The most difficult problems tend to be the most fascinating ones. They also tend to be that class of conundrum to which our lumbering bureaucracies and self-interested political classes have almost no capacity or aptitude to even begin to attempt solving.
Everywhere we see “best solutions” and “action plans” presented to us as the One True Way to fix all of our problems. This represents little more than inveterate bullshit presented by those who generally have some shameless agenda of self-aggrandisation or other underlying profit motive. Applying the same old tired conceptual jargon and inherited “best practice” strategies to the magnificently complex, evolving problems we face will do little more than add complexity to those problems and inertia to the bureaucracies attempting to address them.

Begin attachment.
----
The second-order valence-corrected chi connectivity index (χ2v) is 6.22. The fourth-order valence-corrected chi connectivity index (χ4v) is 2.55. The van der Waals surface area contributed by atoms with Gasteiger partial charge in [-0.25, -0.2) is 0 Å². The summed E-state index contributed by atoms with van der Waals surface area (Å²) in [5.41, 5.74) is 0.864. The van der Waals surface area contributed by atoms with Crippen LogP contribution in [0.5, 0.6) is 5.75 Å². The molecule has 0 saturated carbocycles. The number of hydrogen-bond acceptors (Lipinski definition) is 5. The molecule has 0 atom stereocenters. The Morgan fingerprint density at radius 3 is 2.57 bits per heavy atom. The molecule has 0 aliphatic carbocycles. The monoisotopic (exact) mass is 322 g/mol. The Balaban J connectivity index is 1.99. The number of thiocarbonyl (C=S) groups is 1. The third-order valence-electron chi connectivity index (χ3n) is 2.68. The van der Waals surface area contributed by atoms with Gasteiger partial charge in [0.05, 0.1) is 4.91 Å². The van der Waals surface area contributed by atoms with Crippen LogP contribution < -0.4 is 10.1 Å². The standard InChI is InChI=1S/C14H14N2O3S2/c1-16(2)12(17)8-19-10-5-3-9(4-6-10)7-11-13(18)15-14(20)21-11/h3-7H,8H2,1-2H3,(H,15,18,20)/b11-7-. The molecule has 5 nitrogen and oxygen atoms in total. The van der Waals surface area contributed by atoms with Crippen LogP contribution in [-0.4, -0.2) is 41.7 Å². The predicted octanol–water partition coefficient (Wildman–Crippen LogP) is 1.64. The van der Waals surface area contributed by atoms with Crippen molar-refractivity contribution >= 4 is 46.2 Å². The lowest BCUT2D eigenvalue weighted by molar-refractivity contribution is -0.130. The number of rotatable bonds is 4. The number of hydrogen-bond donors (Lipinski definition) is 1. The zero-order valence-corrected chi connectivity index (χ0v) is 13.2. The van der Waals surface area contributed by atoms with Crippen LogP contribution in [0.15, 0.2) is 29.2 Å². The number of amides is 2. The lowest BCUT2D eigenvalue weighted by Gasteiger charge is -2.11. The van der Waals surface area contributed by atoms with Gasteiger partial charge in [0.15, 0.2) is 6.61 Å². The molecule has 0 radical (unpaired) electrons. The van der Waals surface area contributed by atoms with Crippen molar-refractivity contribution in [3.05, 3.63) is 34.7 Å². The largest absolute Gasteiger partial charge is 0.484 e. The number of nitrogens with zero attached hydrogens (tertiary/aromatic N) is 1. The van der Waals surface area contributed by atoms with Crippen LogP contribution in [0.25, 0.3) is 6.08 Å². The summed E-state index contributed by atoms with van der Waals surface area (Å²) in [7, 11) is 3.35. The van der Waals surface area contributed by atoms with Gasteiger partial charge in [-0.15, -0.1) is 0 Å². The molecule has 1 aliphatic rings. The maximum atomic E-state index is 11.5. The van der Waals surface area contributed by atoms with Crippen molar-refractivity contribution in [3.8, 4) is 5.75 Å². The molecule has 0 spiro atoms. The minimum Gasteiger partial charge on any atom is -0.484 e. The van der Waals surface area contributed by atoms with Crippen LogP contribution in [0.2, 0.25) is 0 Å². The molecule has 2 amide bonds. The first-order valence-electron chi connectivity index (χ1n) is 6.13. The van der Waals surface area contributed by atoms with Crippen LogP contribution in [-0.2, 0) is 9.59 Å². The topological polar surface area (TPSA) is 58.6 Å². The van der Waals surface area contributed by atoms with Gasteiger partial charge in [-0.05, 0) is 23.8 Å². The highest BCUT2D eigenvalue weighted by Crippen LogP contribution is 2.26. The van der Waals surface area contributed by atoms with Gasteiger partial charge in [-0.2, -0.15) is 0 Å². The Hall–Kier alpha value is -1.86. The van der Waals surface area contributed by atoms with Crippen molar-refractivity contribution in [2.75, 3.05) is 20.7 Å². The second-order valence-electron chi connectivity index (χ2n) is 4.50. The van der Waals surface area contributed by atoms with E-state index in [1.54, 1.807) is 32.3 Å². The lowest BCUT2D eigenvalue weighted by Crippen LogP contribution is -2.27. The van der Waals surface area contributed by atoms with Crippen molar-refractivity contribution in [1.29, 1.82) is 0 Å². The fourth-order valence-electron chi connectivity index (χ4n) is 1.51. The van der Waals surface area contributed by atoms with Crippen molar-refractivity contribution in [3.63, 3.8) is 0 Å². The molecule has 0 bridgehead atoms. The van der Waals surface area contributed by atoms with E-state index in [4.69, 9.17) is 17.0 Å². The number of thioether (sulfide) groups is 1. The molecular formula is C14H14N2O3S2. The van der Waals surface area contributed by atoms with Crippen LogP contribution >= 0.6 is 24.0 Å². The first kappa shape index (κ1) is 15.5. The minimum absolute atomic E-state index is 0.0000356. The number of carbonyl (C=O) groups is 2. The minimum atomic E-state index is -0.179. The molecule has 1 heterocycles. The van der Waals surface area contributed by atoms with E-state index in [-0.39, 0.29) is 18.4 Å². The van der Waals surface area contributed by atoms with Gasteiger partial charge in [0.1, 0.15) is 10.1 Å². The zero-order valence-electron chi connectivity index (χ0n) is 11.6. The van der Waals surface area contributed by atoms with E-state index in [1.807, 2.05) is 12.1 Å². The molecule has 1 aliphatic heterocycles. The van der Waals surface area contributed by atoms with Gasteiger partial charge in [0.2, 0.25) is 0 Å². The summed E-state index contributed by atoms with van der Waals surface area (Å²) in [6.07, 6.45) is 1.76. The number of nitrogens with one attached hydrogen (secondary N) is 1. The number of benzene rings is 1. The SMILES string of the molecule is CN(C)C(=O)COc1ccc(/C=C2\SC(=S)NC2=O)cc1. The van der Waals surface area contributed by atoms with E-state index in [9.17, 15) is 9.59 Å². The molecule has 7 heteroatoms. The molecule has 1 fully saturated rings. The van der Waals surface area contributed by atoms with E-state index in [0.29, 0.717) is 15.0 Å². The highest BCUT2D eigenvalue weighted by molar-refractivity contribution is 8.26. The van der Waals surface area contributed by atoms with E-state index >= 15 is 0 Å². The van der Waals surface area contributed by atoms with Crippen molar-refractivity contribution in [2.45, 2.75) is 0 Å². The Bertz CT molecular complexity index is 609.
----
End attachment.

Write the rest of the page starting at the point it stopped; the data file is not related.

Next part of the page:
Solutions are of necessity (- like reality itself -) dynamic and flexible. It is a mark of a limited intelligence and failing imagination to be unable to conceive that the constitutive contingency and transience of any solution matrix to such complex problem sets as those we collectively face requires self-conscious acknowledgement of the necessarily incomplete and constantly changing, reflexive contexts in which those solutions exist.
It has been remarked before (elsewhere and by others) that we need to stop making stupid people famous but it may be an even more critical issue of collective existential longevity to stop allowing incompetent, ignorant and thoroughly unqualified people from becoming politically, organisationally and (- if this could ever be possible -) culturally powerful.
Idiots will not set us free.